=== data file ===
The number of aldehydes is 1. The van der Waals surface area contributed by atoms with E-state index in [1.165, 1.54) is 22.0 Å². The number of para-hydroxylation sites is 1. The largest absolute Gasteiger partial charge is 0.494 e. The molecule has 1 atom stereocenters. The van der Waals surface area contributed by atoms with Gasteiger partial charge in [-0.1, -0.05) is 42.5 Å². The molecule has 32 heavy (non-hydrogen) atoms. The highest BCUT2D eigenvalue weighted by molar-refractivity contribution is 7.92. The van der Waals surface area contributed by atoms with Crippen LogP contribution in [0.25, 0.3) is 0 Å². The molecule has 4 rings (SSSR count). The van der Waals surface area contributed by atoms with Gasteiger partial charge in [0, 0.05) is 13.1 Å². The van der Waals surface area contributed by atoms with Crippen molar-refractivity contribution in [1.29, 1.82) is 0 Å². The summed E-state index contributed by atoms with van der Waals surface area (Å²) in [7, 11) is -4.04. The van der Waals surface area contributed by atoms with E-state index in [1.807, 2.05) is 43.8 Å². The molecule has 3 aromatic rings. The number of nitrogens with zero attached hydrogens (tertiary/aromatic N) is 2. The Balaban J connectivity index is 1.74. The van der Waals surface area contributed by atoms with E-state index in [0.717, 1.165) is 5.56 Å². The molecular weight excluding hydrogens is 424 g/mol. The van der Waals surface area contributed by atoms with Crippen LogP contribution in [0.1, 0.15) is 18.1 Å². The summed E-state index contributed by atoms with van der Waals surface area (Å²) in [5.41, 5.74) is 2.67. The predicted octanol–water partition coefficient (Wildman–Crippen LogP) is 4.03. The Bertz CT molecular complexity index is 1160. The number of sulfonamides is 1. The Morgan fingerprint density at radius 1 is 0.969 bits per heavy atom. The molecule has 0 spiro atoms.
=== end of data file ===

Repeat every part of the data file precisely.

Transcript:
The number of aldehydes is 1. The van der Waals surface area contributed by atoms with E-state index in [1.165, 1.54) is 22.0 Å². The number of para-hydroxylation sites is 1. The largest absolute Gasteiger partial charge is 0.494 e. The molecule has 1 atom stereocenters. The van der Waals surface area contributed by atoms with Gasteiger partial charge in [-0.1, -0.05) is 42.5 Å². The molecule has 32 heavy (non-hydrogen) atoms. The highest BCUT2D eigenvalue weighted by molar-refractivity contribution is 7.92. The van der Waals surface area contributed by atoms with Crippen LogP contribution in [0.25, 0.3) is 0 Å². The molecule has 4 rings (SSSR count). The van der Waals surface area contributed by atoms with Gasteiger partial charge in [0, 0.05) is 13.1 Å². The van der Waals surface area contributed by atoms with Crippen molar-refractivity contribution in [1.29, 1.82) is 0 Å². The summed E-state index contributed by atoms with van der Waals surface area (Å²) in [7, 11) is -4.04. The van der Waals surface area contributed by atoms with E-state index in [1.807, 2.05) is 43.8 Å². The molecule has 3 aromatic rings. The number of nitrogens with zero attached hydrogens (tertiary/aromatic N) is 2. The Balaban J connectivity index is 1.74. The van der Waals surface area contributed by atoms with E-state index in [0.717, 1.165) is 5.56 Å². The molecular weight excluding hydrogens is 424 g/mol. The van der Waals surface area contributed by atoms with Crippen LogP contribution in [0.1, 0.15) is 18.1 Å². The summed E-state index contributed by atoms with van der Waals surface area (Å²) in [5.41, 5.74) is 2.67. The predicted octanol–water partition coefficient (Wildman–Crippen LogP) is 4.03. The Bertz CT molecular complexity index is 1160. The number of sulfonamides is 1. The Morgan fingerprint density at radius 1 is 0.969 bits per heavy atom. The molecule has 0 spiro atoms.